Being adaptable and coordinating work with other people.

  20. Troubleshooting

    27% Skill level

    Figuring out why a machine or system went wrong and working out what to do about it.

Abilities

Workers use these physical and mental abilities.

  1. Oral expression

    54% Skill level

    Communicate by speaking.

  2. Static strength

    52% Skill level

    Lift, push, pull, or carry things.

  3. Far vision

    48% Skill level

    See details that are far away.

  4. Oral comprehension

    46% Skill level

    Listen to and understand what people say.

  5. Near vision

    45% Skill level

    See details that are up-close (within a few feet).

  6. Spatial orientation

    45% Skill level

    Know where things are around you.

  7. Response orientation

    45% Skill level

    Quickly choose the right movement of the hand, foot, or other body part when there are two or more different signals (lights, sounds, pictures).

  8. Multilimb coordination

    43% Skill level

    Use your arms and/or legs at the same time while sitting, standing, or lying down.

  9. Control precision

    43% Skill level

    Quickly change the controls of a machine, car, truck or boat.

  10. Multitasking

    43% Skill level

    Do two or more things at the same time.

  11. Reaction time

    43% Skill level

    Quickly move your hand, finger, or foot when a sound, light, picture or something else appears.

  12. Written comprehension

    43% Skill level

    Read and understand written information.

  13. Extent flexibility

    41% Skill level

    Bend, stretch, twist, or reach with your body, arms, and/or legs.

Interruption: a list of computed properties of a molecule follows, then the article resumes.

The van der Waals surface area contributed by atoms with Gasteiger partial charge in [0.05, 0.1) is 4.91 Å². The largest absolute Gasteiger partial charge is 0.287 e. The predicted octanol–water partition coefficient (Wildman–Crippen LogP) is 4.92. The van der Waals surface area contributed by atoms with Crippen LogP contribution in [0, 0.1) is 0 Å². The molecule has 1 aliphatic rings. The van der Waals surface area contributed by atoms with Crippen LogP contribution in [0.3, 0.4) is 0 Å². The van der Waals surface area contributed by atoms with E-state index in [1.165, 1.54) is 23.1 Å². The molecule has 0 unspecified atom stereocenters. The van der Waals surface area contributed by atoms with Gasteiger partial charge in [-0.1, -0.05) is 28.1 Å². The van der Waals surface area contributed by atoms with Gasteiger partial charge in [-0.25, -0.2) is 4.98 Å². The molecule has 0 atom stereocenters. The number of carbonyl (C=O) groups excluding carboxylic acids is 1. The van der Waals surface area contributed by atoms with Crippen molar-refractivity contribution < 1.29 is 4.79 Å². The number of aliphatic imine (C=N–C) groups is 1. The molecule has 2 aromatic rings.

14. Manual dexterity

    41% Skill level

    Quickly move your hand to grasp, manipulate, or assemble objects.

  15. Selective attention

    41% Skill level

    Pay attention to something without being distracted.

  16. Deductive reasoning

    39% Skill level

    Use general rules to find answers or solve problems logically.

  17. Depth perception

    39% Skill level

    Decide which thing is closer or further away from you, or decide how far away it is.

  18. Problem spotting

    39% Skill level

    Notice when something is wrong or is likely to go wrong, even if you can't solve the problem.

  19. Sorting or ordering

    39% Skill level

    Order or arrange things in a pattern or sequence (e.g., numbers, letters, words, pictures, mathematical operations).

  20. Speech clarity

    39% Skill level

    Speak clearly so others can understand you.

Activities

These are kinds of activities workers regularly do in this job.

  1. Handling and moving objects

    70% Skill level

    Using hands and arms in handling, installing, positioning, moving and manipulating objects.

  2. Building good relationships

    60% Skill level

    Building good working relationships and keeping them over time.

  3. Communicating with the public

    56% Skill level

    Giving information to the public, business or government by telephone, in writing, or in person.

  4. Looking for changes over time

    55% Skill level

    Comparing objects, actions, or events. Looking for differences between them or changes over time.

  5. Communicating within a team

    55% Skill level

    Giving information to co-workers by telephone, in writing, or in person.

  6. Planning and prioritising work

    54% Skill level

    Deciding on goals and putting together a detailed plan to get the work done.

  7. Monitoring people, processes and things

    53% Skill level